“The End of Us” is a film that fights against the constraints of its production. Filmed mid-pandemic, the film tells the story of a couple that breaks up just as quarantine begins. Having nowhere else to go, Nick Boal (Ben Coleman, in his debut), must continue to live with his girlfriend, Leah Russo (Ali Vingiano, also in her debut), while they try to move on from their breakup. It’s a clever premise that should have played out well despite the pandemic’s filming restrictions and low-budget independent nature of the production in general. Unfortunately, the narrative isn’t quite strong enough to power the movie through such setbacks.
This is a film that feels like it should be very emotional — breakups are painful events, especially when it’s the end of a long-term relationship. Forcing the characters to reckon with this dramatic shift — in both their individual lives and their dynamic with each other — by confining them to the same space for months on end is an excellent setup for generating a big, emotional revelation from them. But, “The End of Us” never capitalizes on this.
The principal issue with the film is its tone. “The End of Us” seems like it wants to lean more towards being a romantic comedy than a drama at times. This isn’t necessarily a bad thing — a romantic comedy in which the couple ends up breaking up would actually be a welcome change of pace from most others. Sadly, the film isn’t quite funny enough to pull itself far toward the rom-com direction. Then, it falters as a drama in its inability to fully explore the relationship between Leah and Nick.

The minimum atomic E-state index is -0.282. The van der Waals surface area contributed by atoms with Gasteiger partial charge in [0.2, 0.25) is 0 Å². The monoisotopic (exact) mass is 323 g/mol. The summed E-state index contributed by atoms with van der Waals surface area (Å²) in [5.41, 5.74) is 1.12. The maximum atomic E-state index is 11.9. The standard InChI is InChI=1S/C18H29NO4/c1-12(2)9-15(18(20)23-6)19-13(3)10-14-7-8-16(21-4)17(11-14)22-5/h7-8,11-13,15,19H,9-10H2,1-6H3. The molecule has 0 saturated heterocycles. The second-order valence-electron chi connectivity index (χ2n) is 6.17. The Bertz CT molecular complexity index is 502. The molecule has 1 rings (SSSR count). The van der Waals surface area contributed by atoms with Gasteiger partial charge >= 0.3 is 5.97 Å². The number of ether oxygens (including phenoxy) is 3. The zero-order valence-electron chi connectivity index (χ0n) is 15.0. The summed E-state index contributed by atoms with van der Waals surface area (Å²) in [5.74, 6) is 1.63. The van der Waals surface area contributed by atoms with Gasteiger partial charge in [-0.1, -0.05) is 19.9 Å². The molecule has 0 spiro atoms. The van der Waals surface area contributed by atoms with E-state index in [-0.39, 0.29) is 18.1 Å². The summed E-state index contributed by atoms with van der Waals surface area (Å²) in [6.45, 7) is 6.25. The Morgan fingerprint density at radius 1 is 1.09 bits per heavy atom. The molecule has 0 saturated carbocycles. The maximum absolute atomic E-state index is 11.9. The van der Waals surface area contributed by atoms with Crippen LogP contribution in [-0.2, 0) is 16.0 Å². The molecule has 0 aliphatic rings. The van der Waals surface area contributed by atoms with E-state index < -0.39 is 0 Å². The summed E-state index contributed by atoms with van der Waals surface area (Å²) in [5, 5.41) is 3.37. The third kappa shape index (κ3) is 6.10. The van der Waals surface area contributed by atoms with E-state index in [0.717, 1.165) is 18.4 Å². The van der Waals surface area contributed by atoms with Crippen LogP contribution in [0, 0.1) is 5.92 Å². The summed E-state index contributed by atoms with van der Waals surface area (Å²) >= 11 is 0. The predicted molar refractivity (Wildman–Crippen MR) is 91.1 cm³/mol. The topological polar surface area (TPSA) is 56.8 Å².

A great deal of this issue stems from the film’s rushed exposition. Leah comes home from work in the opening scene and almost immediately breaks up with Nick. It’s unexpected to both Nick and the viewer because in the few minutes they are initially on-screen together, it seems as though nothing is wrong. It works as a shocking opening, but it hinders the film later on as we have no frame of reference for the couple’s dynamic pre-breakup. Was their relationship always bad? What were its good aspects? How long have their troubles been going on? We don’t know.
And given enduring COVID-19 restrictions, the filmmakers did not have an opportunity to shoot scenes of the actors out doing things in crowded public places. But still, there could have been a few more scenes of them at home to show how their relationship worsened to the point of breaking up. Tidbits about the characters’ histories are sprinkled throughout the film, but seeing more of them as a couple would have added a lot more depth to their relationship and made the audience empathize with each character more thoroughly.
There are some positive aspects to “The End of Us,” most of which surround the two central performances. Coleman and Vingiano are both very charming, and they handle the dynamic of two people trying to be civil just after a breakup very well. Some of their lines were improvised, which is clearly apparent given that they sound more natural than most of the written dialogue.
Overall, though, “The End of Us” doesn’t live up to its timely, promising premise. Some of its faults can be attributed to the nature of its production, but its weak script ultimately fails to fulfill its potential. Coleman and Vingiano do as well as they can to flesh out the central relationship, but most of the emotional beats fall flat. Without that strong dramatic component at the center, “The End of Us” leaves the audience with nothing but a quarantine time capsule.
Daily Arts Writer Mitchel Green can be reached at firstname.lastname@example.org.